a)Very, though in terms of working, I can’t relax/concentrate with insistent vocals going on in the background or anything too harsh/grating. My listening tastes vary depending on mood, season, locale etc. I guess in terms of names; I’m a long-time Beck fan, (and his relation to and use of visual artists’ work is great, similar to that of Sonic Youth). I have a Fall period a couple of times a year, usually preferring the mid 80s - mid 90s stuff to the earlier post-punk era stuff. 808 State. Squarepusher. Ceephax. The Rebel -I was lucky enough to have a mutual friend who copied me a load of his unreleased music. The first Cobra Killer records. The Faust Tapes was/is a big thing to me. I like some dub music, ‘library music,’ novelty music, titbits of electronic music, 60s acid-punk stuff, lots of non-loud oriented stuff, various things that would come under the ‘experimental’ label. Random pickings from charity shops and my dad’s record collection were quite an influence, such as Hawaiian music, kids songs, 70s M.O.R. stuff that is truly odd if you can bumrush it from other angles- many evenings of wild hilarity have been had in the grip of such fare. There’s a lot more of course, odds and sods that are too many to mention and crop up on my occasional mixtapes and DJ sets. My oldest friend is in two guitar-based bands I like a lot- The Sticks, and The Pheromoans. I sometimes make music with others, or on my own. However my solo recording set-up is… lo-fi to say the least.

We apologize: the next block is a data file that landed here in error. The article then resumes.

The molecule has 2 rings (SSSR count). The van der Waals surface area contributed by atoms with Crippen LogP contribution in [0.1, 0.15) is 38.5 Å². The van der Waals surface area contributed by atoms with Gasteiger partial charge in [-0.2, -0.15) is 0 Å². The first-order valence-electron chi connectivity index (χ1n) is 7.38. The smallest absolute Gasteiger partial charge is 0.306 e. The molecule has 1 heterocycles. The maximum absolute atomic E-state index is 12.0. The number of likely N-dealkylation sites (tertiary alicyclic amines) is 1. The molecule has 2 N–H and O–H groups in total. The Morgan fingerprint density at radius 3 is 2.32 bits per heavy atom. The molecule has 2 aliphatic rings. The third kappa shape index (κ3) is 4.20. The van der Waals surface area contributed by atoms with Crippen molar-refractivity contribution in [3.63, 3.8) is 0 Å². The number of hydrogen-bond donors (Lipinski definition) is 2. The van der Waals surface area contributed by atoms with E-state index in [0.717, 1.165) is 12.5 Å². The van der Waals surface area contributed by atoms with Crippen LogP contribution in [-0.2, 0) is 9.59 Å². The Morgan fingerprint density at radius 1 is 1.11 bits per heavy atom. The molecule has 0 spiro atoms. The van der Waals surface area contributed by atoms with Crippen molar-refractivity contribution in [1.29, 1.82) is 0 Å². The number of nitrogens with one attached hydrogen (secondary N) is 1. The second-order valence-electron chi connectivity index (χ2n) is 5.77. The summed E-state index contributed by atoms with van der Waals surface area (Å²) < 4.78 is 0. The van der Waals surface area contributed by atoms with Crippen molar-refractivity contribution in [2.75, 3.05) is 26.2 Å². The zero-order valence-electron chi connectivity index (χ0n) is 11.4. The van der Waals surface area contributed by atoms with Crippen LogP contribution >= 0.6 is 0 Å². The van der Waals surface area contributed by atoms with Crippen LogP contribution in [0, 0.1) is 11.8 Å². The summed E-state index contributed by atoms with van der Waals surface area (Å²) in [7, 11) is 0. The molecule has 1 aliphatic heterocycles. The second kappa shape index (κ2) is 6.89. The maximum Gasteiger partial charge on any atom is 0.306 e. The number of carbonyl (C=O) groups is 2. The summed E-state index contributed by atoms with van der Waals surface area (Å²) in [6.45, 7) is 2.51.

a)I generally prefer biographies, interviews, non-fiction etc, to novels. I’d like to be able to afford more art books. I’m really hoping a couple of writing-based friends will be published one day. ‘In Youth Is Pleasure’ by Denton Welch is a favourite. Jane Bowles is amazing. JG Ballard (RIP). I really like these odd books that are more compilations of short things, such as Harmony Korine’s ‘A Crack-up At The Race Riots’ (though it’s a while since I read it). I know this should’ve gone in the above question, but Kool Keith’s work is great writing, on a level with Burroughs in my opinion. It requires concentration, perhaps similar to that of audio books. His literary value has also been pointed out by B.R. Wallers (The Rebel/Country Teasers).